Beehive’s new office – set to open in early August – is designed as a workplace of the future. The Hive will be a space where our team can gather, work, collaborate and celebrate with our clients, partners, friends and community. We’re thrilled to be working with many locally based businesses like contractor Greiner Construction and furniture dealer Atmosphere Commercial Interiors and with women-owned businesses like design studio, Studio BV.

Our “New Hive Highlights” series will feature many of the organizations and artisans that Beehive is partnering with to bring our new space to life. We hope you’ll follow along for inspiration and new ideas.

New Hive Space Design

Beehive kicked off our new office space project by partnering with Studio BV, a Minneapolis-based interior design studio, to provide architecture, interior design and custom furniture design.

We selected Studio BV as our design partner both because we were inspired by its work and because it is a local, women-owned business – something important to our purpose and values. Betsy Vohs, Studio BV Founder & CEO, founded the company in 2015 to dedicate her ideas and energy to clients seeking transformational design solutions. And that’s definitely what we wanted to do.

We recently connected with Betsy for her take on the collaboration with Beehive and what role she sees the physical office space playing in the hybrid work environment.

Q&A with Betsy Vohs, Founder & CEO of Studio BV

What was your design concept for Beehive’s office space?

Our design concept focuses on the team that makes the Hive come to life, including the connections that each person has to the organization as well as to each other. These moments are supported with soft places to gather, calming colors and intentional details. These connections are fostered in the common spaces of the office, the coffee bar, work lounge and open work areas.

“The handmade tile, the handmade wood island and locally made lighting all contribute to the enhanced human experience in the space,” said Betsy. 

The new Hive will have soft places to rest, retreat and be creative. The textures and colors are light and bright, which contrast with the raw nature of the old warehouse architecture.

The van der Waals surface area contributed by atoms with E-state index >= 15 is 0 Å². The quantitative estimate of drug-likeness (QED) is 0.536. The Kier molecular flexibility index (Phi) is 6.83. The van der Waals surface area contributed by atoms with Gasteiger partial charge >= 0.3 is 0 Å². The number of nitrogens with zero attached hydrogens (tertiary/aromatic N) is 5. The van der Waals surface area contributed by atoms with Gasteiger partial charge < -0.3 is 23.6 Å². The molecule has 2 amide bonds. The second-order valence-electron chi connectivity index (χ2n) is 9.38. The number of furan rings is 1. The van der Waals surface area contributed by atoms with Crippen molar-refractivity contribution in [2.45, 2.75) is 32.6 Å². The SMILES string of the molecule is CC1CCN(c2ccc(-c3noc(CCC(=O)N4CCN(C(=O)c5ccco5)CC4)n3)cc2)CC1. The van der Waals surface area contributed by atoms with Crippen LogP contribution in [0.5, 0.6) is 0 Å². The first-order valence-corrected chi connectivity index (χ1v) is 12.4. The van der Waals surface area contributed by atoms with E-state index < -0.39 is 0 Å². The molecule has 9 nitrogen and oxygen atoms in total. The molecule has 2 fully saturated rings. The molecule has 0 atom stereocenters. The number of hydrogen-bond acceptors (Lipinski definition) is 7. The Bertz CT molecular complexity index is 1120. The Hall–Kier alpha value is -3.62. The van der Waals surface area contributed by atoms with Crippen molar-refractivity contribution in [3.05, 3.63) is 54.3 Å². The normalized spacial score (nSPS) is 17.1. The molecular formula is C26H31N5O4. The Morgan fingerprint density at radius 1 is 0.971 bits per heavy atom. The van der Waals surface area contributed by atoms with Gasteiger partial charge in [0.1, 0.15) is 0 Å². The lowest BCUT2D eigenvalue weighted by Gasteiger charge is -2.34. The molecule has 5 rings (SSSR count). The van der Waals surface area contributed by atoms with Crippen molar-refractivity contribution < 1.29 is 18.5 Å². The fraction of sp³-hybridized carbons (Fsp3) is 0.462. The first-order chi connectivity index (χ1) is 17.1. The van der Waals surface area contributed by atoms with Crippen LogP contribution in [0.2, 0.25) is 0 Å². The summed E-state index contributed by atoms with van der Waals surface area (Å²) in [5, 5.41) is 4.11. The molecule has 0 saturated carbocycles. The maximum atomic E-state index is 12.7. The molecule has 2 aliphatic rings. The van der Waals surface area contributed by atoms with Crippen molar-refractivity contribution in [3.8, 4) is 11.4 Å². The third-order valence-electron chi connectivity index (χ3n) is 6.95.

What was your favorite part about the design process?

My favorite part of the project is the feeling you get when you enter the space. It is bright, warm and welcoming. This is the same way the people at Beehive make their team and visitors feel when working with them. The energy of a space is the intangible component of the design. That comes from the building, the light, the people and the behaviors and actions in the space.

The best we can do as a design team is to create a platform for our clients to do their best work and make a physical representation of their brand and values. I think we achieved that for Beehive.

What is the role of a physical office space in a hybrid work environment?

The office has never had to be more intentional. We have never had a modern office world of both home and office as the standard approach to work life. The idea of the office as a tool that has to compete with a team member’s home office/cabin/sofa/deck has never happened.

So, what does that mean? How long will that last? I can’t see into the future, but I do know big shifts in behavior don’t swing all the way back. We are in a big shift. We are living in a time when team members are looking for more control and more balance in their work/personal life. This is a shift that is generational and will be a new way to think about how work happens and where that work can be supported. These frameworks are critical for talent as they decide to stay or take a new job.

The office will continue to be an important tool to showcase and support the company’s brand and community identity. Office spaces should support gathering, work tools, shared collaboration spaces and unique resources. Private focus areas will often be shared. Open individual workspaces will be minimized and shared private space for meetings and ideation will be the priority. These spaces should be designed to support flexibility and change over time.

In the past, we’ve created offices that didn’t shift very much over the life of a lease (7-12 years). We now need to design offices that can shift and change as businesses and cultural needs evolve. That agility is a new and exciting opportunity for office design. I look forward to seeing how the Beehive office shifts and changes to support the changing nature of their work over time. The office is a workshop. It should be a place that is full of energy and ideas and should reflect the work that happens within.

Design changes everything.

To learn more about Studio BV, visit their website or follow them on Instagram or LinkedIn.

Check back soon for Beehive’s next partner highlight in this series: Wood from the Hood.